"What can I DO for this kid?"
Parents of gifted students often wonder what to do. Would their child would flourish (or at least be less bored and cranky) in a different public school? Is homeschooling a good option, or a recipe for disaster? What about private schools? Under recent changes to tax laws, families lucky enough to have college funds saved in tax-advantaged 529 plans can withdraw funds early to pay for private K-12 tuition without federal penalty. Should they break the college piggy bank open early and pay for private school? Some private schools will offer scholarships to make the tuition more affordable. GreatSchools.org is a good resource for investigating different schools to get started.
State and federal funding support for gifted education have gone away, but GATE programs do still exist in some of California's large school districts such as Los Angeles. Some schools throughout the state identify themselves as specializing in education of gifted students. Selective or intensive summer programs like the Center for Talented Youth attract gifted students from all over the world.
Parents, teachers and counselors of extraordinarily gifted students tend to seek one another out for advice. The California Association for the Gifted holds conferences periodically to help parents learn from one another. Carolyn Callahan, a longtime researcher into the special needs (and not-so-special needs) of families with gifted kids, will be the keynote speaker at the CAG conference in San Diego March 2-4. Many helpful resources can be found online at hoagiesgifted.org.
Find them. Gifted students are randomly scattered throughout your schools. Testing can definitively identify intellectually gifted students at a very early age. A few have truly rare potential; are your schools administering a screening test capable of noticing them? These students might become a great legacy of your school and change the world, but not without support. Do you know who they are, by name? Who is looking out for them, and how?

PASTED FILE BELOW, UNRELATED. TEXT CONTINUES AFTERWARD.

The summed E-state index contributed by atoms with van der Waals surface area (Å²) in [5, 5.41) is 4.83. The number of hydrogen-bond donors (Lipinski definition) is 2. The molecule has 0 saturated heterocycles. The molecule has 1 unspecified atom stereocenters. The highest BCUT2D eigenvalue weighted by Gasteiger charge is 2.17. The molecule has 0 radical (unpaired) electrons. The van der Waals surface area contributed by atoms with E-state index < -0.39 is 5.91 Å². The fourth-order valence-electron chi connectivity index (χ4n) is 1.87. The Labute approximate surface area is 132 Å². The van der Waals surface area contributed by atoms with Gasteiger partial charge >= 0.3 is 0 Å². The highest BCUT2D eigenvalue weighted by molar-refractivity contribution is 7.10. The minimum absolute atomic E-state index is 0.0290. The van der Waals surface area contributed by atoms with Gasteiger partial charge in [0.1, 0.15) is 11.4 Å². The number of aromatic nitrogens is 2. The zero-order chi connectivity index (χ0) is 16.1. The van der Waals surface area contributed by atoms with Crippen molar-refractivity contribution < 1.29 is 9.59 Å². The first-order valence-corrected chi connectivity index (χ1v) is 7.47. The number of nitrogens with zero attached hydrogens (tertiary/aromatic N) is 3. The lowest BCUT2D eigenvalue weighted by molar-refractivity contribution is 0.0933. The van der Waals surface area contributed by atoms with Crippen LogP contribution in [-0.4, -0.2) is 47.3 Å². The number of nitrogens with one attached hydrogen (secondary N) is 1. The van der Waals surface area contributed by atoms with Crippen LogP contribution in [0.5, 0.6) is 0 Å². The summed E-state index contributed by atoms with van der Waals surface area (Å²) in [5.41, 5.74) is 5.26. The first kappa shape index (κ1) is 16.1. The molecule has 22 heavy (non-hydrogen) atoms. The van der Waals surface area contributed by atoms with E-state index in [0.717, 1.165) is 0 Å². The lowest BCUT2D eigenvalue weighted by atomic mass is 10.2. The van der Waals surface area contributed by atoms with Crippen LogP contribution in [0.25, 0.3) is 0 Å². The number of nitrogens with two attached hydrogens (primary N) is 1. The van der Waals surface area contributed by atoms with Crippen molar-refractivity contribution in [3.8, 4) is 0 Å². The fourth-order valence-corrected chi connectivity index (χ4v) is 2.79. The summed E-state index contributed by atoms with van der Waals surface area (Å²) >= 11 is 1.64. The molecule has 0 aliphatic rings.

Fund them. No federal or state funding specifically supports programs to find and fund gifted students. Gifted students do not receive special education services unless they are "twice exceptional" and specifically need them. Gifted programs need to be funded through your district LCFF budget.
Make exceptions for the exceptional. PTAs, Chambers of Commerce, museums and other local organizations might want to support the education of gifted students, both financially and by developing creative beyond-school opportunities for them.
Be mindful of motivation. It doesn't help kids to honor them for things that take no effort, like being tall, smart, talented, or left-handed. Weirdly, doing so can actually backfire. Studies of motivation suggest that it is more constructive to celebrate hard work and creative risk-taking (behaviors that kids can change through effort) than to celebrate giftedness (which they can't).